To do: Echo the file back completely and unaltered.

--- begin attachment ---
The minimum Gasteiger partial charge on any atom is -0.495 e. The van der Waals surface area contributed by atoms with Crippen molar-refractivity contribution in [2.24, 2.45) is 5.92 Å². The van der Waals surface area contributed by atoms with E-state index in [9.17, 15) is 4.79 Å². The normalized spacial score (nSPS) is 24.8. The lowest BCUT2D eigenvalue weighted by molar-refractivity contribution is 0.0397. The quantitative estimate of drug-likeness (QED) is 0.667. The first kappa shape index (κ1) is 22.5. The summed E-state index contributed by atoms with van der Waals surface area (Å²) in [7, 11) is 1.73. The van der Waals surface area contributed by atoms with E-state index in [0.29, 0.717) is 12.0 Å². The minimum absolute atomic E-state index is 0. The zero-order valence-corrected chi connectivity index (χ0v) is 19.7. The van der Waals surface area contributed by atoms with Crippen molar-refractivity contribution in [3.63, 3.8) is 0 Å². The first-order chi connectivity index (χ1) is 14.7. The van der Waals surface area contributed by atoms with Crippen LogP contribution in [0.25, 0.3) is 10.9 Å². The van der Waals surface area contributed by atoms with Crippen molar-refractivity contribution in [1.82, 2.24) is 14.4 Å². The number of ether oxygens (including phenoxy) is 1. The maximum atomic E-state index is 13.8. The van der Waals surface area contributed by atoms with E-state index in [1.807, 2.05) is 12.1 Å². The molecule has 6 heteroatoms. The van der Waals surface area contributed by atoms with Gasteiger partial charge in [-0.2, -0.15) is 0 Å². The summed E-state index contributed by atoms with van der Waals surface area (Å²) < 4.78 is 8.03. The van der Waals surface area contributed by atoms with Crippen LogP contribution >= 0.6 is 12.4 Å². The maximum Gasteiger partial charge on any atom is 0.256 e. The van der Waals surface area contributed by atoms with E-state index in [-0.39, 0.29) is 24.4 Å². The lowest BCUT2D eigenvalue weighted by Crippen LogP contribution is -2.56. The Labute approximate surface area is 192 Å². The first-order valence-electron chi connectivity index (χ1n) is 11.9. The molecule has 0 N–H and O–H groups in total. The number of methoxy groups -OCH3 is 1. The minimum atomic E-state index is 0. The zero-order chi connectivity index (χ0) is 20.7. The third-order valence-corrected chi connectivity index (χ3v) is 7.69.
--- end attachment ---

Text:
The minimum Gasteiger partial charge on any atom is -0.495 e. The van der Waals surface area contributed by atoms with Crippen molar-refractivity contribution in [2.24, 2.45) is 5.92 Å². The van der Waals surface area contributed by atoms with E-state index in [9.17, 15) is 4.79 Å². The normalized spacial score (nSPS) is 24.8. The lowest BCUT2D eigenvalue weighted by molar-refractivity contribution is 0.0397. The quantitative estimate of drug-likeness (QED) is 0.667. The first kappa shape index (κ1) is 22.5. The summed E-state index contributed by atoms with van der Waals surface area (Å²) in [7, 11) is 1.73. The van der Waals surface area contributed by atoms with E-state index in [0.29, 0.717) is 12.0 Å². The minimum absolute atomic E-state index is 0. The zero-order valence-corrected chi connectivity index (χ0v) is 19.7. The van der Waals surface area contributed by atoms with Crippen molar-refractivity contribution in [3.63, 3.8) is 0 Å². The first-order chi connectivity index (χ1) is 14.7. The van der Waals surface area contributed by atoms with Crippen LogP contribution in [0.25, 0.3) is 10.9 Å². The van der Waals surface area contributed by atoms with Crippen molar-refractivity contribution in [1.82, 2.24) is 14.4 Å². The number of ether oxygens (including phenoxy) is 1. The maximum atomic E-state index is 13.8. The van der Waals surface area contributed by atoms with E-state index in [1.807, 2.05) is 12.1 Å². The molecule has 6 heteroatoms. The van der Waals surface area contributed by atoms with Gasteiger partial charge in [-0.2, -0.15) is 0 Å². The summed E-state index contributed by atoms with van der Waals surface area (Å²) < 4.78 is 8.03. The van der Waals surface area contributed by atoms with Crippen LogP contribution >= 0.6 is 12.4 Å². The maximum Gasteiger partial charge on any atom is 0.256 e. The van der Waals surface area contributed by atoms with E-state index in [-0.39, 0.29) is 24.4 Å². The lowest BCUT2D eigenvalue weighted by Crippen LogP contribution is -2.56. The Labute approximate surface area is 192 Å². The first-order valence-electron chi connectivity index (χ1n) is 11.9. The molecule has 0 N–H and O–H groups in total. The number of methoxy groups -OCH3 is 1. The minimum atomic E-state index is 0. The zero-order chi connectivity index (χ0) is 20.7. The third-order valence-corrected chi connectivity index (χ3v) is 7.69.